Best Buy Case Study 1
Best Buy Case Study
Empire State College
Best Buy Case Study 2
Best Buy is one of the world's largest and most diversified retailers of home office products, consumer electronics, and entertainment software with $16.62 billion in annual revenue as of February 26, 20111 (wikipedia.org). This paper scrutinizes how in spite of a global economic recession, Best Buy continues to generate increased in-store sales. How their use of in-store analytics attributed to their continued success in a maturing and overly saturated industry. This case study provides a SWOT analysis which solidifies Best Buy’s place in this global economy.
Best Buy Case Study 3
Best Buy is one of the world’s largest multi-faceted electronic retail stores. Best Buy currently boasts 4,100 stores world-wide2 (answers.com) including an additional 100 Best Buy Express Shops or Zoom Stores located in airports and mall in the United States3 (wikipedia.org). Best Buy went from a single store named Sound of Music in 1966 to a multi-billion dollar enterprise.
As the company grew, Best Buy had to come up with a way to differentiate themselves from the competition i.e. Wal-Mart, Target and Costco’s, just to name a few. By implementing something called customer centricity, Best Buy has certainly distinguished the brand. Customer centricity is defined as fundamentally aligning a company’s products and services with the wants and needs of its most valuable customers4 (wikipedia.org). The stores are built around customer needs and extensive customer research has been done in order to apply the concept of customer centricity.
Even as the market took a down turn, Best Buy was still able to turn a profit because of their new approach to running their business and especially their stores. Best Buy purchased other companies like Geek Squad and Magnolia Home Theater5 (Marketing, 10th Edition pg. 136) to make for a more robust shopping experience.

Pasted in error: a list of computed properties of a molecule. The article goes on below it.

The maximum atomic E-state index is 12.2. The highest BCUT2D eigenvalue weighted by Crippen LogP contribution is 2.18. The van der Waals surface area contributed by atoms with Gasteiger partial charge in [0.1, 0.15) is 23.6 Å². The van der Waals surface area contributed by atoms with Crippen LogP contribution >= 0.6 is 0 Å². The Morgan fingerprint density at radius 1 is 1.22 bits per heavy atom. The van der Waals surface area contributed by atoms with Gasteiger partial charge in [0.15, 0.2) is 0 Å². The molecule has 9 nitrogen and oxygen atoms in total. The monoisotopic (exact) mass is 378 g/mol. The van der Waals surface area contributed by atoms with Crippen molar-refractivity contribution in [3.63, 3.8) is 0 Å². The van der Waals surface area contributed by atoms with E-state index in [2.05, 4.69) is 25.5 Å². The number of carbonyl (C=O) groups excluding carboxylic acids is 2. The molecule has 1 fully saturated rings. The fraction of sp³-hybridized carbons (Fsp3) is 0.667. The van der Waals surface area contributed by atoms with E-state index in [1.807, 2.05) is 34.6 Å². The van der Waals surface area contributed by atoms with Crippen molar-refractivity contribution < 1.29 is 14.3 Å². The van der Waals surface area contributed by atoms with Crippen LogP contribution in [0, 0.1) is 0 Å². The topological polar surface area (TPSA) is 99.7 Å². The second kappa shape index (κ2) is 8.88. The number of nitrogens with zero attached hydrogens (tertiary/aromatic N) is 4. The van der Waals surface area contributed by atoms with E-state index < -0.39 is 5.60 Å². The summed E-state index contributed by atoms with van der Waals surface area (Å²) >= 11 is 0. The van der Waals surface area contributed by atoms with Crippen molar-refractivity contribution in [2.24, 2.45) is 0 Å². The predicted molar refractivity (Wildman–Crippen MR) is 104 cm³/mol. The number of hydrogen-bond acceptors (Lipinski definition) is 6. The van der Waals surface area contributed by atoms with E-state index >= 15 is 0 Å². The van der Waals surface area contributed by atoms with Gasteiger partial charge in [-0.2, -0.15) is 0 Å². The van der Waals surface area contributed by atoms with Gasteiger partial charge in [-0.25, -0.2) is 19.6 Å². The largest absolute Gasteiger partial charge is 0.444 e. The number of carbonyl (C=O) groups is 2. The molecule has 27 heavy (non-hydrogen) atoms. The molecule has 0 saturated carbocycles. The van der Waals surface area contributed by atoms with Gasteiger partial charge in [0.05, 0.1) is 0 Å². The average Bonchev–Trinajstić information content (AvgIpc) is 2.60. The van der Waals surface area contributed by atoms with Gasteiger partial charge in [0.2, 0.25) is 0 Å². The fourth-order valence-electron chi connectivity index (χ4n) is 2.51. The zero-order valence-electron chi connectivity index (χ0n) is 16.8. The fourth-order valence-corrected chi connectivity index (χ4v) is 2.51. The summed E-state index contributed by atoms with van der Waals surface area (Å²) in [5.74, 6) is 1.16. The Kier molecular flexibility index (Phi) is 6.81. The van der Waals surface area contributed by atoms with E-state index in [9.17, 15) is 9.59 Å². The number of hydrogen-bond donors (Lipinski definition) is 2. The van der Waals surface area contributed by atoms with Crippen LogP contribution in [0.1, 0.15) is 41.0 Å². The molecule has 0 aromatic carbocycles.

Best Buy Case Study 4
Although Best Buy’s presence in the electronic market increased in the 1980s and 1990s, Best Buy found that their expenses out weighted their profits. This realization prompted Best Buy to take a closer look at their business model. Best Buy decided to embrace a customer centric business model and implement it in their stores.
They started by figuring out who their customers really were. Brad Anderson, Best Buy’s CEO, enlisted the help of Columbia University’s Larry Seldon to present his theory of customer centricity. Initially, Best Buy stores where male-oriented with loud music and a mostly all male staff. After completing their research, Best Buy discovered that women influenced 89 percent of all purchases and wielded $68 billion in buying power6 (Marketing, 10th Edition pg. 136).
The stores segments were broken down as follows:
1. Barry: The affluent professional who wants the best technology and entertainment, and who demands excellent service7 (Marketing, 10th Edition pg. 136). 2. Jill: The prototypical “soccer mom” who is a busy suburban mom who wants to enrich her children’s lives with technology and entertainment8 (Marketing, 10th Edition pg. 136). 3. Carrie and Buzz: The “early adopter,” active, younger customer who wants the latest technology and entertainment9 (Marketing, 10th Edition pg. 136). 4. Ray: The “practical adopter” who is a family man who wants technology that improves his life through...
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